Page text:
By Andrew M.Mwenda
Because the CPA did not define borders clearly, Khartoum will not want to see the evolution of an effective state and stable government in South Sudan
Last Saturday, South Sudan became the newest nation in the world. Yet beyond the celebrations in Juba that featured President Omar Al Bashir, there is a real risk to the security of this region with the coming into existence of this new nation. Can Khartoum really accept this passively? Khartoum may accept this secession as a fait accompli because of the international forces at play. Yet, it seems likely that it may not want to see the evolution of an effective state and stable government in South Sudan.
The Comprehensive Peace Agreement (CPA) did not clearly define the borders. And around these border areas lies the oil wells. Who controls the territory where oil is found is a strategic issue for both Khartoum and Juba. And this ambiguity is laced with potential for conflict. Khartoum will need a weak and divided South Sudan as that may give it legroom to postpone the demarcation of borders so that oil remains in northern control. Any strategist would be looking at the machinations Khartoum is likely to indulge in to achieve this objective.
Yet whatever Khartoum will do to undermine the evolution of a stable regime in the south will inevitably drag Uganda, a major ally of South Sudan, into the conflict. For example, it can decide to attack the south directly (which it seems to be doing in Abyei). Yet this will bring the wrath of the international community on its head. So the best option for Khartoum is to ferment conflict between the different factions within the SPLA – like pitting President Salva Kiir against Vice President Riek Machar.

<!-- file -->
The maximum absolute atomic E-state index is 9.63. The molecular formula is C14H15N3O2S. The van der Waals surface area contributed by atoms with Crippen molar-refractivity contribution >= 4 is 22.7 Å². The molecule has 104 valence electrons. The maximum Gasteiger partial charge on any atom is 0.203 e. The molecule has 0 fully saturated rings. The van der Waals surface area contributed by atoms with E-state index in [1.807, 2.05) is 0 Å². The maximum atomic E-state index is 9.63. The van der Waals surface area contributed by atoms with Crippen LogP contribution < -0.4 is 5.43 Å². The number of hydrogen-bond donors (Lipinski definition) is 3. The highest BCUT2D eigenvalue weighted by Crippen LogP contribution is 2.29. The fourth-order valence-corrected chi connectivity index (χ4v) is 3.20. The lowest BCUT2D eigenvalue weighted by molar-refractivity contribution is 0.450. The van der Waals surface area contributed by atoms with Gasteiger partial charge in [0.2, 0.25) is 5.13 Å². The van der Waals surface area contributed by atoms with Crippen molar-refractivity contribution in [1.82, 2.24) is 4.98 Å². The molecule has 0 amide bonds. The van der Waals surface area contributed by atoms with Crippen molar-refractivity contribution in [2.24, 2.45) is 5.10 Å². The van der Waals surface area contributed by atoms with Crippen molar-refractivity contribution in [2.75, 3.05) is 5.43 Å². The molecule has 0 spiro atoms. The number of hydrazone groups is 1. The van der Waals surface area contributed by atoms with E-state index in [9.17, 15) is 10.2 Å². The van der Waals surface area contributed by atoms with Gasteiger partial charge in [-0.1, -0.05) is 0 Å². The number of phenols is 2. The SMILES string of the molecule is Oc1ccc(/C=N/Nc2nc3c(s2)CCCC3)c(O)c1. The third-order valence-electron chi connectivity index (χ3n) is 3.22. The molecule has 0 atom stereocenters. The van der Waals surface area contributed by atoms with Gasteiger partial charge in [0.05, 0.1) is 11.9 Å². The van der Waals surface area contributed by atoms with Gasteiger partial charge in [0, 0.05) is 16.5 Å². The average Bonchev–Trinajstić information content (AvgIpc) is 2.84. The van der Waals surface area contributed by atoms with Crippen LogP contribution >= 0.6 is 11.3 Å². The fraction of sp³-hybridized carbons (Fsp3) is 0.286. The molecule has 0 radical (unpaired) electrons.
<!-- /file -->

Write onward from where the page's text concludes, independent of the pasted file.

Given the ambitions of Machar, this is a real possibility. Besides, Machar has worked with Khartoum against the SPLA before. If Khartoum succeeds in stimulating or simulating conflict within the SPLA, it may actually set in motion an ethnic conflict in the south pitting the Dinka (supporting Kiir) against the Nuer (behind Machar). Such ethnically organised wars tend to take a fanatical tinge. If this projection comes to reality, Machar may need the services of an experienced fighter in that region – Joseph Kony and his Lord’s Resistance Army (LRA). If Kony joins the conflict in South Sudan, Uganda will be dragged into it too.
In fact it is very likely that whatever machinations Khartoum decides to use against the south, Kony will most likely be a major player. For example, if Khartoum fails to divide the SPLA, it may need LRA to destabilise the government in Juba – just like Machar may need him in the event of a conflict within SPLA between him and Kiir. Therefore whichever option Khartoum chooses, save for the unlikely one of accepting South independence without any attempt to undermine the consolidation of the regime there, has powerful security implications for Uganda.